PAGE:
[dropcap]T[/dropcap]he banana fritters bag that has turned an innocent school-girl into an instant celebrity is no strange commodity in her village. At her home in Keria village, Nkubu, Hilda Gacheri says residents use improvised bags regularly to carry yams from the farm.
Dried banana leaves put together can make a carrier, which turned out to be the most ‘innovative’ eco-friendly bag as the ban on plastics was implemented on August 28th this year.
When schools reopened, Gacheri did not have a bag to carry her items in, and buying an environment- friendly carrier would have cost her money – a resource she was trying very much to conserve. Carrying a plastic bag would have attracted the attention of the authorities.
That is when Hilda went down to improvise a bag from banana fritters. This would save her the time looking for a new eco-bag at the market place too and it is likely she would not have got a cheap one. So, she came up with the simplest method ever that is environment friendly, and could not land her in trouble with the law.
“I love my environment,” Hilda said during a phone interview, “I am happy that the plastic paper bags were banned because they do not decompose, ng’ombe zikikula hizo (if cows consume) nylon papers sinagonjeka (they would fall sick), so am happy that sahii hazitatumika tena (they would not be used now). When you throw away the banana fritters makeshift bag, it can easily decompose and be used as manure.”
Hilda, a form 3 student at Materi Girls high school in Tharaka Nithi County, stuffed some of her items in the odd-looking bag and set for school.
Someone took her photos and the images went viral, earning the attention of National Environment Management Authority (NEMA), which gave her an alternative bag and a wooden key ring.
NEMA has recognised her efforts by naming her the brand ambassador of alternative carrier bags. She will use the opportunity to mentor other students and Kenyans as a whole on the importance of living in a clean, safe, secure environment. She is also set to meet with Environment Cabinet Secretary Judy Wakhung’u.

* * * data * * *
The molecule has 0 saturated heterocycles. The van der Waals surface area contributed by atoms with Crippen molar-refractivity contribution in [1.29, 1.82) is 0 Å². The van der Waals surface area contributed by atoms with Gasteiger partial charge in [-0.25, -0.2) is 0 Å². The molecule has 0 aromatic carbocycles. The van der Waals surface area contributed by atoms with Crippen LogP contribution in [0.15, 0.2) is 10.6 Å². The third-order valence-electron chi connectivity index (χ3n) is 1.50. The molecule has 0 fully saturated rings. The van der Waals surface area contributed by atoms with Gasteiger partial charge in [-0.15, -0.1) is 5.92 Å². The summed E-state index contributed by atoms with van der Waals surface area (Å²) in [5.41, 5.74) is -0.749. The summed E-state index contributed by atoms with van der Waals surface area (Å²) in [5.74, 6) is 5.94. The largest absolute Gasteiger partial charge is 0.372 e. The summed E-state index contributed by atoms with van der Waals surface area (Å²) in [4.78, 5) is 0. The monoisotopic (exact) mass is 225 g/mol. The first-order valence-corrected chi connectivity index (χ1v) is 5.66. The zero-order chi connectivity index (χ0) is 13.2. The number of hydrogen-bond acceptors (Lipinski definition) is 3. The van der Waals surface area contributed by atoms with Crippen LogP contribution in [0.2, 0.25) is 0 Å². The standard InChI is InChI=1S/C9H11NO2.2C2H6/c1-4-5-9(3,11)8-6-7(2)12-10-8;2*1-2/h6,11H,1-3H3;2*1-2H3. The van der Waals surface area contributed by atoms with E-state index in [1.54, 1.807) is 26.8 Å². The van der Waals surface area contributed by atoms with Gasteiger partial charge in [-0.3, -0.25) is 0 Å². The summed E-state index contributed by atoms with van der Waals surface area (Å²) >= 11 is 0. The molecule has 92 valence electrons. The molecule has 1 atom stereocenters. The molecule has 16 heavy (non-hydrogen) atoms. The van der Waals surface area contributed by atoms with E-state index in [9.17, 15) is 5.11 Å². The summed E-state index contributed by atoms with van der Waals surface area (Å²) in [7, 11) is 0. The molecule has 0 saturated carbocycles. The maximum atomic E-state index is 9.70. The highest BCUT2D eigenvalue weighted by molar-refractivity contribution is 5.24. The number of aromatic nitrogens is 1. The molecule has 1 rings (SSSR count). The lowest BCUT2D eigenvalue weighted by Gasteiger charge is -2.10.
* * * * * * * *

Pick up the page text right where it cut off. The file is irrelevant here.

In Kenya, a large number livestock have died after consuming plastic bags. A study by the United Nations Environment Programme (UNDP) released recently ago found that 15% of all cows slaughtered in the capital, Nairobi, had consumed plastic bags.
The bags once consumed by animals over time end up in human bodies after people eat meat, with some researches indicating the plastics lead to cancers, birth defects, developmental problems in children and immune system suppression.
Hilda narrated how her friends found the banana fritters bag weird. “Waliniambia nitupe hiyo kitu ati nakaa mshamba (They told me to throw it away as I was looking primitive),” Hilda said, “Wengine pia waliniambia nakaa mchawi (Some even called me a witch). But I took courage and defended the reason why I’m carrying it. I told them; ‘Don’t discourage me with my bag, let me carry it. It doesn’t matter! Ebu nikae mshamba but najua chenye nimebeba (Let me be primitive but I know what I am carrying).”
When asked whether she still has the bag, she said: “Yes I still have it. I will rock it again when we close school.”
She says Kenyans should try this method because it will not only preserve the environment, but also bring more value to bananas. After her pictures went viral on social media, Kenyans proposed that she be the next environment ambassador.